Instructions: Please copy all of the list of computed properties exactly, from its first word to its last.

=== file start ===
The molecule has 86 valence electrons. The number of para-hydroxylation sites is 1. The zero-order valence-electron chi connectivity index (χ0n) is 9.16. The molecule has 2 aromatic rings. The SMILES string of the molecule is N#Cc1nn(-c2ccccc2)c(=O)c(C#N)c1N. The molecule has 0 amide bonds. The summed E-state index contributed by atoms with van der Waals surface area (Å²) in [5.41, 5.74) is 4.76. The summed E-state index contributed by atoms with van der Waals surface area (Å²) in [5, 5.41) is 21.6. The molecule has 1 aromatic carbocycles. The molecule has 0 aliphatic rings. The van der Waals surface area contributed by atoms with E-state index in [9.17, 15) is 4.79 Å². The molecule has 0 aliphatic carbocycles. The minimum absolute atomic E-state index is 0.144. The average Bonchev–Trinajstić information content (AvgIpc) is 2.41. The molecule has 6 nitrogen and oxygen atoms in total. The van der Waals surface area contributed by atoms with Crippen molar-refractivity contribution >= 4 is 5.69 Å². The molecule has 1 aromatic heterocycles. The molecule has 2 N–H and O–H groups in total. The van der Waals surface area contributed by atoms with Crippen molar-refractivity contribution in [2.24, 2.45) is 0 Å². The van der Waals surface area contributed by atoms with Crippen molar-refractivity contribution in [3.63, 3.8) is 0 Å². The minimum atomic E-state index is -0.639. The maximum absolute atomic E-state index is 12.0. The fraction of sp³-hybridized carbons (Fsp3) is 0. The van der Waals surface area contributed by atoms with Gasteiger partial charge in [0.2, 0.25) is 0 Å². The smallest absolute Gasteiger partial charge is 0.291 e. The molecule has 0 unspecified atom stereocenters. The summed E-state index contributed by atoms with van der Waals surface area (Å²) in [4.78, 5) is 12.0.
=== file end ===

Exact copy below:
The molecule has 86 valence electrons. The number of para-hydroxylation sites is 1. The zero-order valence-electron chi connectivity index (χ0n) is 9.16. The molecule has 2 aromatic rings. The SMILES string of the molecule is N#Cc1nn(-c2ccccc2)c(=O)c(C#N)c1N. The molecule has 0 amide bonds. The summed E-state index contributed by atoms with van der Waals surface area (Å²) in [5.41, 5.74) is 4.76. The summed E-state index contributed by atoms with van der Waals surface area (Å²) in [5, 5.41) is 21.6. The molecule has 1 aromatic carbocycles. The molecule has 0 aliphatic rings. The van der Waals surface area contributed by atoms with E-state index in [9.17, 15) is 4.79 Å². The molecule has 0 aliphatic carbocycles. The minimum absolute atomic E-state index is 0.144. The average Bonchev–Trinajstić information content (AvgIpc) is 2.41. The molecule has 6 nitrogen and oxygen atoms in total. The van der Waals surface area contributed by atoms with Crippen molar-refractivity contribution >= 4 is 5.69 Å². The molecule has 1 aromatic heterocycles. The molecule has 2 N–H and O–H groups in total. The van der Waals surface area contributed by atoms with Crippen molar-refractivity contribution in [2.24, 2.45) is 0 Å². The van der Waals surface area contributed by atoms with Crippen molar-refractivity contribution in [3.63, 3.8) is 0 Å². The minimum atomic E-state index is -0.639. The maximum absolute atomic E-state index is 12.0. The fraction of sp³-hybridized carbons (Fsp3) is 0. The van der Waals surface area contributed by atoms with Gasteiger partial charge in [0.2, 0.25) is 0 Å². The smallest absolute Gasteiger partial charge is 0.291 e. The molecule has 0 unspecified atom stereocenters. The summed E-state index contributed by atoms with van der Waals surface area (Å²) in [4.78, 5) is 12.0.